Engineering doesn’t belong in cooking! Well, engineering created the cooking equipment we use, so it would be silly to ignore its role in cooking. A large part of designing anything is material selection. Materials have certain properties that make them good for some purposes and bad for others. There is no super material that is good at everything: light, strong, heat transfer, cheap, holds an edge, etc. When choosing cooking tools, consider both the material and the purpose of the piece. This will instantly tell you if it can perform the intended function. Of course, how the tool “feels” cannot be explained with numbers. That’s where testing comes in.

To demonstrate we’ll compare a cast iron frying pan to an aluminum one. Cast iron is a poor conductor of heat compared to aluminum. Why would you use cast iron as a material to make a frying pan? You want heat to move into the food you are cooking, right? The fact that it’s a poor conductor of heat, compared to aluminum, means it will slowly release heat at an even rate into what you are cooking. Searing is one of the cooking methods that surprisingly takes advantage of this cast iron property. For example with tuna, cast iron will sear the fish, but because of its low heat release rate, it will not over-cook the outside layer. The aluminum pan, which excels at conducting heat, will transfer heat so rapidly it causes the outside layer to actually over-cook.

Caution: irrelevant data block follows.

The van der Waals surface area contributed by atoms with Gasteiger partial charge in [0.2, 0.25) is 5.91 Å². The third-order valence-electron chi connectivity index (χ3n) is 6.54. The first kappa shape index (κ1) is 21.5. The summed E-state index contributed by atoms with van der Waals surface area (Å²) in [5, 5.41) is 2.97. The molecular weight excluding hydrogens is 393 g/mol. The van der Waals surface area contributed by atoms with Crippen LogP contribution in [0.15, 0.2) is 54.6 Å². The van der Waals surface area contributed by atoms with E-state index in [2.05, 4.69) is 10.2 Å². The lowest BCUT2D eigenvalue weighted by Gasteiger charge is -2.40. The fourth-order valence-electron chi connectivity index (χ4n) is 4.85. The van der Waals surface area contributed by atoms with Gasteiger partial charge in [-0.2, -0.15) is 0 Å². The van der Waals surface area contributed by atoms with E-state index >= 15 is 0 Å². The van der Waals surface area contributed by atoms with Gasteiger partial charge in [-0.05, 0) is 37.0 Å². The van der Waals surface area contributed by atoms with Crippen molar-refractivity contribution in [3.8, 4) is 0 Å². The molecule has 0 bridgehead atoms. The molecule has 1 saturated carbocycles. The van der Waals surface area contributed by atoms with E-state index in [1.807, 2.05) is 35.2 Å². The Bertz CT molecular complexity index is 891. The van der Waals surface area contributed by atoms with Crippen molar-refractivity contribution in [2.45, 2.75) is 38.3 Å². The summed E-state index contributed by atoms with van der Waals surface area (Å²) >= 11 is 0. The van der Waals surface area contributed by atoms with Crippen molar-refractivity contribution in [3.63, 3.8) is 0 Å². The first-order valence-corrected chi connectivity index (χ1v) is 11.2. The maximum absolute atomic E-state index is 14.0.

“I am sold,” cast iron sounds perfect. There is the flip side. A side effect of cast iron’s poor heat conductivity is hot spots. If you are an experienced cook these can be managed, if not, you will learn how burnt food tastes. Other properties of cast iron as compared to aluminum are that it takes twice as long to reach cooking temperature and it’s super heavy. You can see there are reasons to use either type of material. What becomes more important is fitting the pan to the person’s skill level and cooking style.

all-clad-stainless-steel-14-piece-cookware-set-reviewWhat this points out, is that cooking tools don’t just happen. There are reasons why certain cooking tools are made out of certain materials. We noticed that all the currently available cooking sets do not consider these factors and deliver mediocre results. They might have an attractive price tag, but you will soon find yourself throwing most of it away or wondering why you have three frying pans that can’t fry properly.